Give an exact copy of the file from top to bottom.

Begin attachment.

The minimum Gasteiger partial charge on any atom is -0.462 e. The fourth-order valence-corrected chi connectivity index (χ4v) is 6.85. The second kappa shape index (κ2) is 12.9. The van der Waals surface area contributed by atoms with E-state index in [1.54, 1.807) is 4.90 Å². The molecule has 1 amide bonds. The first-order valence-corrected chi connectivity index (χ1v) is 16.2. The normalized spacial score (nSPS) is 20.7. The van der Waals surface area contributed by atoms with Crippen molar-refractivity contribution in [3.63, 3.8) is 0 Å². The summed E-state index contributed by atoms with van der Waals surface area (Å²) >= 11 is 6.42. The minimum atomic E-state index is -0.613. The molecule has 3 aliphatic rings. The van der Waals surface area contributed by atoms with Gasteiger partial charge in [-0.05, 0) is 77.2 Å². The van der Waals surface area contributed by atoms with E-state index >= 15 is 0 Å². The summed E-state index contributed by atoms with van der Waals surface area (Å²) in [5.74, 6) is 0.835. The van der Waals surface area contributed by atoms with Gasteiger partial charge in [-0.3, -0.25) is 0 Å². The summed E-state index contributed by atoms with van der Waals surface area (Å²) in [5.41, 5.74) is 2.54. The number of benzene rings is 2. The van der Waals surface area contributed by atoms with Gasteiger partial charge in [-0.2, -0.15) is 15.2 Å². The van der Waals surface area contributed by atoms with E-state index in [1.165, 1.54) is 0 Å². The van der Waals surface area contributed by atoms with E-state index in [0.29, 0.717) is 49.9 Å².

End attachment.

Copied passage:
The minimum Gasteiger partial charge on any atom is -0.462 e. The fourth-order valence-corrected chi connectivity index (χ4v) is 6.85. The second kappa shape index (κ2) is 12.9. The van der Waals surface area contributed by atoms with E-state index in [1.54, 1.807) is 4.90 Å². The molecule has 1 amide bonds. The first-order valence-corrected chi connectivity index (χ1v) is 16.2. The normalized spacial score (nSPS) is 20.7. The van der Waals surface area contributed by atoms with Crippen molar-refractivity contribution in [3.63, 3.8) is 0 Å². The summed E-state index contributed by atoms with van der Waals surface area (Å²) >= 11 is 6.42. The minimum atomic E-state index is -0.613. The molecule has 3 aliphatic rings. The van der Waals surface area contributed by atoms with Gasteiger partial charge in [-0.05, 0) is 77.2 Å². The van der Waals surface area contributed by atoms with E-state index >= 15 is 0 Å². The summed E-state index contributed by atoms with van der Waals surface area (Å²) in [5.74, 6) is 0.835. The van der Waals surface area contributed by atoms with Gasteiger partial charge in [-0.3, -0.25) is 0 Å². The summed E-state index contributed by atoms with van der Waals surface area (Å²) in [5.41, 5.74) is 2.54. The number of benzene rings is 2. The van der Waals surface area contributed by atoms with Gasteiger partial charge in [-0.2, -0.15) is 15.2 Å². The van der Waals surface area contributed by atoms with E-state index in [1.165, 1.54) is 0 Å². The van der Waals surface area contributed by atoms with E-state index in [0.29, 0.717) is 49.9 Å².